How to make the most of a spa as a pregnant woman

Pregnant woman at a spa

Being pregnant is a wonderful but tiring thing. It is also a busy time for soon-to-be mothers, but it is important to take time out to relax and be calm, and what better way to do this than with a spa break? Many spas offer wonderful treatments specially for pregnant women, but before going it is worth knowing what you should and shouldn’t do when visiting a spa.

The best time to visit the spa is during the second trimester of pregnancy for a number of reasons: morning sickness should have ceased, energy levels are higher and the chances of early labour or miscarriage are low. Between 12 weeks and 32 weeks is best practise.

Heat treatments should be avoided as these can affect the circulation of blood and nutrients to the growing baby, so it is advisable to stay away from saunas, Jacuzzis, tanning beds and steam rooms. Once these general rules have been taken into consideration, there are a number of great treatments that are particularly suited to pregnancy.

Massage

A massage can be a wonderful method to ease sore hips, an aching back and stiff shoulders that are related with pregnancy. A good masseuse will have massaged pregnant women before and will avoid sensitive areas, provide plenty of padding and pillows to make guests comfortable and will tailor the massage to whatever the stage of pregnancy is. Some treatments can also help reduce the signs of stretch marks.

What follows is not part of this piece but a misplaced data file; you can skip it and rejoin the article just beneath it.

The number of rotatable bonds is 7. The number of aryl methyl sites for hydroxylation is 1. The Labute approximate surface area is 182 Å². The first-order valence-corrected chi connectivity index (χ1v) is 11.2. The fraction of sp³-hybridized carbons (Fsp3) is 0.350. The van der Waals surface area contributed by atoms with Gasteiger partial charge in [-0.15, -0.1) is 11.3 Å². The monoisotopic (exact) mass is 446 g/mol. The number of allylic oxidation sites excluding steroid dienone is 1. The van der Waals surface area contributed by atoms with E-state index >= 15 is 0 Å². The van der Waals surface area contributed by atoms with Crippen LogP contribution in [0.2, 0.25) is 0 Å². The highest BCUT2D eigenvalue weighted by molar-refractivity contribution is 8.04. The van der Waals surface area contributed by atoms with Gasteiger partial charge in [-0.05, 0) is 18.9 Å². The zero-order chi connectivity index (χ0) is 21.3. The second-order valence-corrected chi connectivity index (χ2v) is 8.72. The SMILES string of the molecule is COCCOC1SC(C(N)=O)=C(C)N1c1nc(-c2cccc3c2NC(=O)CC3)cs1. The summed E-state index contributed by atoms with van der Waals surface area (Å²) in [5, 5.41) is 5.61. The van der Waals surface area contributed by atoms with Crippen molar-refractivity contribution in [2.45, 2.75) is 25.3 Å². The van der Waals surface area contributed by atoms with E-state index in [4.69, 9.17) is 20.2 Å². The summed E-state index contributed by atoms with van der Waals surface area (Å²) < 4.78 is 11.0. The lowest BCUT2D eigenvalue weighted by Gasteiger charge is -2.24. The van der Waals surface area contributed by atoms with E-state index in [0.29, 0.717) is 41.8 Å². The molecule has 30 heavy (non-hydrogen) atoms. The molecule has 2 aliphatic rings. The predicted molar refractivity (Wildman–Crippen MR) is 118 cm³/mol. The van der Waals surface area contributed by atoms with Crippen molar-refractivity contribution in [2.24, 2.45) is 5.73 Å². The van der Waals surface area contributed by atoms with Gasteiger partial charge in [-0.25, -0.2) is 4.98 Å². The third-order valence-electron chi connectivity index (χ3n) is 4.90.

Facials

Skin will be more sensitive during pregnancy so it is a good idea to carry out a patch test in advance, but most facials can be adapted for pregnant women. They are great for relaxing and treating the skin.

Manicure/pedicure

It is advisable to steer clear of being regularly exposed to certain chemicals in nail varnish, particularly toluene and formaldehyde, but having nails filed and having hands and feet moisturised is a treat that pregnant women can really enjoy.

Before booking one of these excellent treatments at a spa in Yorkshire whilst pregnant, you should first speak to your midwife or GP.

Image credit: Schwangerschaft (flickr.com)